Although clinician comfort with technology impacts the success rate of video visits, patient characteristics such as advanced patient age loom large.
Patient characteristics including older age and ethnicity are associated with the successful completion of video telemedicine visits, a new research article says.
Telemedicine visits have increased exponentially during the coronavirus pandemic. Challenges associated with access to telemedicine services such availability of broadband service for patients have raised concerns about equity.
The new research article, which was published by JAMA Network Open, examines the results of a quality improvement study of more than 130,000 scheduled video visits at an academic health system between March 1 and Dec. 31, 2020. Video visits were considered a success if the service was completed. Video visits were considered a failure if they were converted to a telephone visit.
The study generated several key data points.
- 90% of video visits were successful and 10% were converted to telephone visits
- Lower clinician comfort with technology was associated with conversion to telephone visits (odds ratio 0.15)
- Advanced patient age (66 to 80 years old) was associated with conversion to telephone visits (odds ratio 0.28)
- Lower patient socioeconomic status including low access to high-speed Internet was associated with conversion to telephone visits (odds ratio 0.85)
- Patient ethnic and racial minority status was associated with conversion to telephone visits (for Black and African American patients, the odds ratio was 0.75)
- Relatively high patient income ($75,001 to $213,000) was associated with successful video visits (odds ratio 1.18)
- Patient use of a tablet or laptop was associated with successful video visits (odds ratio 1.41)
"As policy makers consider expanding telehealth coverage and hospital systems focus on investments, consideration of patient support, equity, and friction [such as access to smartphones, computers, and quality Internet connections] should guide decisions. In particular, this quality improvement study suggests that underserved patients may become disproportionately vulnerable by cuts in coverage for telephone-based services," the research article's co-authors wrote.
Interpreting the data
Patient characteristics were the primary variable determining whether a video visit was successful or a failure, the research article's co-authors wrote.
"Clinicians were associated with some variability as a part of the equation, especially those working remotely, with poor network or with Wi-Fi network dropped connections, or those learning how to manage new equipment and workflows. However, this study showed that most of the variability in successful or failed video visits was associated with patient characteristics versus clinician characteristics, particularly regarding sociodemographic characteristics and age," they wrote.
Sociodemographic characteristics of patients such as Internet connectivity and technology literacy are essential to the success of a video visit, the co-authors wrote.
"Internet connection with sufficient bandwidth to facilitate a video visit is often a hurdle for various populations. One-fourth of rural households do not have access to broadband Internet; the digital divide is also present in urban communities, emphasizing the necessity of more inclusive Internet access. Video communication yields higher patient understanding and satisfaction compared with only telephone communication," they wrote.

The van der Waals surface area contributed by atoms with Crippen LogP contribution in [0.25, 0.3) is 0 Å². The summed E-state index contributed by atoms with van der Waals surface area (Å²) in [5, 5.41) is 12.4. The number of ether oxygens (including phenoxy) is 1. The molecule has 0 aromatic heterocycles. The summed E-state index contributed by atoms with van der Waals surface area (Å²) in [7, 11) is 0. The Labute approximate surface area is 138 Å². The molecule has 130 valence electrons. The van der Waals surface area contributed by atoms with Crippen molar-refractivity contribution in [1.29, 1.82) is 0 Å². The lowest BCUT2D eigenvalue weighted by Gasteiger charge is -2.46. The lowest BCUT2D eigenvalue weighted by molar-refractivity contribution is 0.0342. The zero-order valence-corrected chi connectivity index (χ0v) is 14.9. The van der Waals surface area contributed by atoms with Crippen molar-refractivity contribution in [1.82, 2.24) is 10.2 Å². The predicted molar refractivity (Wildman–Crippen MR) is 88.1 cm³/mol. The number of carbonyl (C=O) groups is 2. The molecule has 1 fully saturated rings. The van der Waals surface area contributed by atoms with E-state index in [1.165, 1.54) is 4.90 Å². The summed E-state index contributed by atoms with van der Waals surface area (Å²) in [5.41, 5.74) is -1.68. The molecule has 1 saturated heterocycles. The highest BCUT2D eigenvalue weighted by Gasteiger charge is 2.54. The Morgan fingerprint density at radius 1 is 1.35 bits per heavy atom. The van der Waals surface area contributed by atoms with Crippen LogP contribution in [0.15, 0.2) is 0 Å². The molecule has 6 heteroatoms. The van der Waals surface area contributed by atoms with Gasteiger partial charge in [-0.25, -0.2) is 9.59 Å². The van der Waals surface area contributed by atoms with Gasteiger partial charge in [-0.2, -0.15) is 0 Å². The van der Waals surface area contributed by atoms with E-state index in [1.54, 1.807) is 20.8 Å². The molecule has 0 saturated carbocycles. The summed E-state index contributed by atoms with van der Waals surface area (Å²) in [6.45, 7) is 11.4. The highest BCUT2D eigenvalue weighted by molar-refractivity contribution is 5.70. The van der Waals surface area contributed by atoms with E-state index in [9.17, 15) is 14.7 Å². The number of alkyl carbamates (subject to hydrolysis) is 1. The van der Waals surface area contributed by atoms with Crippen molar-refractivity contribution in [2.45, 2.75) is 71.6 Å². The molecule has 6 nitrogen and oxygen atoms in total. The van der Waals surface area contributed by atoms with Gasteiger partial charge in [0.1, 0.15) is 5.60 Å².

Several factors may contribute to older patients converting video visits to telephone visits, and this group can benefit from telemedicine visits, the co-authors wrote.
"Older individuals may face more technology barriers, may have visual or movement disorders that make computing more difficult (especially on smaller devices), or may simply be more casual users of the Internet. Despite those assumptions, individuals who are older likely have a higher need for virtual care associated with transportation challenges to and from appointments or other impairments or chronic ailments that make leaving the house difficult," they wrote.
There is a learning curve that impacts the success or failure of video visits, the co-authors wrote.
"As patients and clinicians in the study population became more comfortable with technology, distinct learning curves were found in both user categories. The existence of a learning curve suggests that there are modifiable telemedicine program components, such as technical support or training, that may reduce video visit failures. Previous studies have shown that effective clinician training in telemedicine increases clinician confidence not only in using medical technology but in educating patients in how to have a successful video visit," they wrote.
The research article has important implications for policy makers and healthcare providers, the co-authors wrote.
"A future focus for policy makers should consider inclusion of telephonic services as a form of reimbursable telemedicine. Permanent expansion of low-cost or free broadband Internet for at-risk populations is also critical. For healthcare systems, it will be imperative to improve the ease of use of telemedicine as well as to provide support for patients to access such services," they wrote.
Christopher Cheney is the senior clinical care editor at HealthLeaders.
Video visits were considered a success if the service was completed. Video visits were considered a failure if they were converted to a telephone visit.
Lower patient socioeconomic status including low access to high-speed Internet was associated with conversion to telephone visits.
Patient ethnic and racial minority status was associated with conversion to telephone visits.